I look forward to sitting in a familiar pew next week. It will be so good to be home.

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  1. All of those churches were just lovely! I’ve longed for church home, too. Community is so important to God’s people. Enjoy next Sunday!

  2. I particularly like that stone church that is just sinking into the ground. At least that’s how it looks to me. It feels weighty, wondrous in its holding-on to earth even as it speaks of heaven…

  3. My favorite of your churches is that one in Hawaii — wow. I want to be there right now! That said, I totally get your point about missing your church home. When I first started to hear the phrase “church family” tossed about a few years ago, I had no idea what it meant. Now that I’ve found a church home and a church family, I know.

  4. Laura – thanks for stopping by. I’m going out to visit a few tonight and looking forward to that.

    L.L. – and you should see the inside of that stone church – it looks a little like the inside of a great old tall ship with wood beams and paneling. It’s about 120 years old and is undoubtedly sinking into the Hawaiian red dirt. Those stones are volcanic and locally quarried – the wood inside is Virginia oak. Interesting combo and lovely, lovely church.

    Michelle – there were 2 in Hawaii – but I’m guessing you meant the green wooden one on Kauai. It is one of my favorite sights/sites in all of Hawaii – the setting is breathtaking, on acres of rolling green grass with clumps of those lovely palms all around. And just down the road is the shimmering turquoise bay that the early missionaries sailed to near the north shore of that small island. The founders of this particular church did some really fine work – not all were as gracious in offering the gospel without ‘strings.’ You should definitely go there someday – worth the flight. Stop in CA for a few days first and it won’t be quite so long.

  5. Visiting other churches is always interesting but belonging is the best feeling – even when it is messy and draining – I guess that is why God used the picture of family for the church – sometimes messy, often wonderful.

  6. I lived in Ghana for 3.5 years and I had the opportunity to worship under palm trees.

    We can worship anywhere, but I personally think right now, the spirit would DEFINITELY move if I were at that church in Hawaii. *chuckles*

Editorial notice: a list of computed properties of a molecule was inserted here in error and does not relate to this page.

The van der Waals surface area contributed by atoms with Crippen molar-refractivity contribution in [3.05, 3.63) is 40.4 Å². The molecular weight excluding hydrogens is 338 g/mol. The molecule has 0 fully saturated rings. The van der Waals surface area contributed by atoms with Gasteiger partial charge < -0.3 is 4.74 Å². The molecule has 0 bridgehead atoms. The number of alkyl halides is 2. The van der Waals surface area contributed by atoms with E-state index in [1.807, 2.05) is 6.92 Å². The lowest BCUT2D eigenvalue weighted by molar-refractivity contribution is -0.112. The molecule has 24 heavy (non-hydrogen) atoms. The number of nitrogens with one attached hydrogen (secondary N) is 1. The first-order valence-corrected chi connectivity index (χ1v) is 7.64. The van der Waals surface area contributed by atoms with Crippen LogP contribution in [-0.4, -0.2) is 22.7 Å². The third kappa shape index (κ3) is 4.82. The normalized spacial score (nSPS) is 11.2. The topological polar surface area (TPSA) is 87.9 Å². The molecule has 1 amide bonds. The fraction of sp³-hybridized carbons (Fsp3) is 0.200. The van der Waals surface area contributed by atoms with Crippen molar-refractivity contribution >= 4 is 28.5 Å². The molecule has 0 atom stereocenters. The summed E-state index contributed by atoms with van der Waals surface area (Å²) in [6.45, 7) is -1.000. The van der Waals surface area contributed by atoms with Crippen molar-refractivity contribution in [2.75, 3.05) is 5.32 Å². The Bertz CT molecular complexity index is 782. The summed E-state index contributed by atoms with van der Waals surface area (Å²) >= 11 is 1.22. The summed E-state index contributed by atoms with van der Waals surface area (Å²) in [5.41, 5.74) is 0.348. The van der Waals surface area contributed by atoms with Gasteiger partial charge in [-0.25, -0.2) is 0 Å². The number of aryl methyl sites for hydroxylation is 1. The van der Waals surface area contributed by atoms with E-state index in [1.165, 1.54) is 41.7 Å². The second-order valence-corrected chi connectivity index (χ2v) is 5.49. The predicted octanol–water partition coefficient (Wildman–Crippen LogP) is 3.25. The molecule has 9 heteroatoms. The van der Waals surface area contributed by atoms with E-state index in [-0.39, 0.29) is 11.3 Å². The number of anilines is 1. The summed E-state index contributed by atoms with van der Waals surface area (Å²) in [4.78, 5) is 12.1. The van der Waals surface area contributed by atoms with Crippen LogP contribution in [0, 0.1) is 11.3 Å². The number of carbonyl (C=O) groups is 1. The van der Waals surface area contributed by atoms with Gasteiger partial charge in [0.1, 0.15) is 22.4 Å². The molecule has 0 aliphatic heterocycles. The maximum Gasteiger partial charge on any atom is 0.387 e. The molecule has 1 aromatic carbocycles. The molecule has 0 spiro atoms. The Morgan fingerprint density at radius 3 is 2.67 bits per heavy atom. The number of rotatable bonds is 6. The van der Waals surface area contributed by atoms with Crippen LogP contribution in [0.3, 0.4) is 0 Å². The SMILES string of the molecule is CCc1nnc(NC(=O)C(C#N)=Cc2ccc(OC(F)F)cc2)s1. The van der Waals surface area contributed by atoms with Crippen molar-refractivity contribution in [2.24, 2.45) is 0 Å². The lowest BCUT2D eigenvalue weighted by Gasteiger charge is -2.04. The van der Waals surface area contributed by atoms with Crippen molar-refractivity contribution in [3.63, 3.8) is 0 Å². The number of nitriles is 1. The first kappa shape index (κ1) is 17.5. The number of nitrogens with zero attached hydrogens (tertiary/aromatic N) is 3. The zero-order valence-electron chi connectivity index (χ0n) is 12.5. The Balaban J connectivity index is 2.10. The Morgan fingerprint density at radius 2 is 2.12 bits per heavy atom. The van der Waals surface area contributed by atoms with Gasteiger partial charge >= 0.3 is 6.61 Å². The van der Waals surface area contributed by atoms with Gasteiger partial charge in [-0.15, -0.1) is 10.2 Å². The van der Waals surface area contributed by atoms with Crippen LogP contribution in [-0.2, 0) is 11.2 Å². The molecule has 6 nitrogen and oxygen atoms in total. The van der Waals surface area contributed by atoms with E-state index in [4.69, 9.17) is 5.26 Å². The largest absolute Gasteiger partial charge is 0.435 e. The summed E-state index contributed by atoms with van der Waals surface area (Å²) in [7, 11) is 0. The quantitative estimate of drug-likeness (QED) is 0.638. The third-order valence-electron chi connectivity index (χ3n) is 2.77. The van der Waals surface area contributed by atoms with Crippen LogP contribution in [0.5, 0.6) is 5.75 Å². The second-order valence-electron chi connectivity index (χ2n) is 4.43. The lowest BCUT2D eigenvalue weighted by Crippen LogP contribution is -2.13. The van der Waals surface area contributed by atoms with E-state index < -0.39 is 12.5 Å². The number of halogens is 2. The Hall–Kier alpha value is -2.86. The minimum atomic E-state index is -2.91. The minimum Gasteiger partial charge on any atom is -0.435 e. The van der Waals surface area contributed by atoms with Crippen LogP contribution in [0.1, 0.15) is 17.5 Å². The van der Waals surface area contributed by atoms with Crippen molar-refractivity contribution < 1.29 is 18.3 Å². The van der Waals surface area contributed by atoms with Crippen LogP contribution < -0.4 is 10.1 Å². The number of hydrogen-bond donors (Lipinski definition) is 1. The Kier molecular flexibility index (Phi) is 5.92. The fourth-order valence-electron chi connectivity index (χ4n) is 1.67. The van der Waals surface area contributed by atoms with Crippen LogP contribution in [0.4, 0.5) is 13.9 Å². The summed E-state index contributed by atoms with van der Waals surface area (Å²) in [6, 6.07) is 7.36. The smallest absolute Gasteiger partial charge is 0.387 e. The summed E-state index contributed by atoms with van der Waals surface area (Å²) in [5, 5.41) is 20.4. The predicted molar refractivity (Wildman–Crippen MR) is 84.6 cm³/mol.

Great post.

  7. Hi Diana, just stopping by to visit! So happy to hear your story–I love your vision and particular calling in the kingdom–empowering women and justice work speaks directly to me–and then you brought it central to loving God and being faithful to scripture. I wish you the best in this new chapter of your life! Keep writing! ~April

  8. We attend a contemporary church, and while I love it, I must say that sometimes I miss beautiful stained-glass windows and church steeples. Those churches in your pictures are lovely.

    Finding a new church is so hard. Matt and I have moved quite a few times, and I always approach visiting on those first few Sundays with apprehension. There’s nothing like belonging, knowing that I’ve found my home, and you’re right–church is meant to be more than just a Sunday place. It’s a place where we meet those with whom to do life. I’m glad you know for sure where you want to call home!

    Thank you for your sweet comment the other day! 🙂

  9. A lovely post to read as I am drifting off to bed. I too am on a journey for a church home ~ trying to find my Pasadena Covenant here in El Cajon knowing that it doesn’t’t exist and that God has something else in mind. He hasn’t revealed it too clearly as of yet and so… And so. Patience and waiting are not my strong points ~ guess you can see what He’s refining in me :). Much love Diana. welcome Home to your home in the body

  10. Thanks for the visits, friends, and the kind words.

    And yes, finding the right church for each person/family is sometimes really hard to do. But it’s worth the search – and I daresay, it even gives a shout-out to the experience of many different denominations/styles/experiences.

    Sally – there is a Covenant church in El Cajon that was at one time a really great place, but I think they’ve been through a rough patch, so don’t know what it’s like now. And patience is not my strong suit, either. In fact, I’m thinking about blogging on that whole idea sometime soon…